Pride and Prejudice… The Indian Cultural Scenario

Published June 11, 2013 by vishalvkale

This is the 10th article on the culture series

India is an ancient land with a rich heritage going back several millennia, a resplendent artistic and cultural tradition, a history with several glorious and resplendent chapters and a richness and uniqueness of the land and its people who have stayed together despite many challenges. These are known and accepted matters internationally- for which we do not require any approval or acceptance from anyone.

And yet, a look at the contemporary landscape of Modern Urban India would belie the above statement in its totality – the penchant of the Urban Indian of fawning over western symbols to the detriment of our own being a painful symptom of this. Anything to do with western recognition in any field is hyped up – there are innumerable examples across the cultural landscape. Be it The Booker, or be it the Oscar – any success in these is a ticket to instant recognition. There is nothing wrong with this by itself – but at the core lies a fundamental dichotomy that is strange at best, and reprehensible at worst. We Indians love to wax eloquent on our heritage, and yet pay little attention to national Indian awards. The problem is not that the western symbols are hyped up; the challenge is that Indian awards, functions and symbols are played down, and not given their due importance in the eyes of the public. The same Indian who extolls our culture and heritage, is the one who downplays these – and that is the dichotomous behaviour. This is the pull, the allure of the west, and its blind aping in  India. This is not limited to the artistic scene alone; but has spread to nearly every corner of our society, like a cancer.  Let us take movies and books as cases in study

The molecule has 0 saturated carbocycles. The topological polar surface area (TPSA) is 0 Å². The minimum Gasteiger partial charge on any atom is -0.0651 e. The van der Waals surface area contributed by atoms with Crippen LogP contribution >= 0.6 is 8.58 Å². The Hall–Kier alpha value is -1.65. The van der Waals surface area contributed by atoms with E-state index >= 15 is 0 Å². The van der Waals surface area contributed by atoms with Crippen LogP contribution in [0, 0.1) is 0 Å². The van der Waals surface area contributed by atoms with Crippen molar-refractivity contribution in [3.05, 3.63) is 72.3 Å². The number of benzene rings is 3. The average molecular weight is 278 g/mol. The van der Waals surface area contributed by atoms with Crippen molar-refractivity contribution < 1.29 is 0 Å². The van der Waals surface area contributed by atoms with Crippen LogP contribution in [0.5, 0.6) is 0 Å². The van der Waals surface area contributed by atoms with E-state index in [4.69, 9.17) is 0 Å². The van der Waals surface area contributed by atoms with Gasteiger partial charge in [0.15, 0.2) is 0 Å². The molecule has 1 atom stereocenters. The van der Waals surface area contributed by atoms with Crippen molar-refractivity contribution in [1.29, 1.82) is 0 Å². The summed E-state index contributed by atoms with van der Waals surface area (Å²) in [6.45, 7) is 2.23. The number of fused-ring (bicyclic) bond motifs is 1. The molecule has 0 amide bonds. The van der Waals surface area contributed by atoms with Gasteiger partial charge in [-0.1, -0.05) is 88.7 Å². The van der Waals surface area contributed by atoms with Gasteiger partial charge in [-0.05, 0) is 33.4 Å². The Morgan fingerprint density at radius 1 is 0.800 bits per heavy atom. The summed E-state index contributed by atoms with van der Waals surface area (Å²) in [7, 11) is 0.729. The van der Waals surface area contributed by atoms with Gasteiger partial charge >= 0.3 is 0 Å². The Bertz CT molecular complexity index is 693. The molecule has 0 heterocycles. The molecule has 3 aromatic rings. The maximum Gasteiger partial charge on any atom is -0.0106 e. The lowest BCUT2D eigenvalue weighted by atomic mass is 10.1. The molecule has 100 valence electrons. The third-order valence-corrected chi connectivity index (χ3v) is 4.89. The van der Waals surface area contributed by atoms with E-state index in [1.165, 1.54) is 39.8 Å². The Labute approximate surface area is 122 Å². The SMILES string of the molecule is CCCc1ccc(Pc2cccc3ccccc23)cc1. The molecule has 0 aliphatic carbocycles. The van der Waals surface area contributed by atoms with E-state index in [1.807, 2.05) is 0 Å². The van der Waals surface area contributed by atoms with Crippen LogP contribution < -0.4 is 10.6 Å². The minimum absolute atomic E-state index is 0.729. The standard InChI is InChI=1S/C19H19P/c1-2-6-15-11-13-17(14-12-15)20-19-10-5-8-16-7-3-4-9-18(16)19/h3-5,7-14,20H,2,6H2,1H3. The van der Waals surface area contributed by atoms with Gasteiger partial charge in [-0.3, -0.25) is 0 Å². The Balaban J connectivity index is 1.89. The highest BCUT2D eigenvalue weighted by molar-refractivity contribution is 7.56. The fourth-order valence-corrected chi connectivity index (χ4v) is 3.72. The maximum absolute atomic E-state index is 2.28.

The Indian Mumbai movie industry outsells Hollywood quite comfortably in terms of annual ticket sale, and has now acquired a following across the globe, spanning Pakistan, The Middle East, Africa, Singapore, Malasia, Thialand etc – with an increasing presence in European countries: and even the USA. The net result is ticket sales that outsell anyone else, and a global footprint that exceeds 3 Billion in ticket sales, with a covered population of more than 4 -4.5 Billion people across the globe. This is by no means or scale a small achievement. 

The point is not that the western movies and functions are to be avoided, or to denigrate them, or indeed to compare. The point is the due place to our own internal products in movies which currently they dont get. Cover and covet the Oscars by all means; but give a similar importance, pride and prestige to our own internal awards and functions – which should not be neglected. It is this lack of pride in our achievements that is the root of the problem.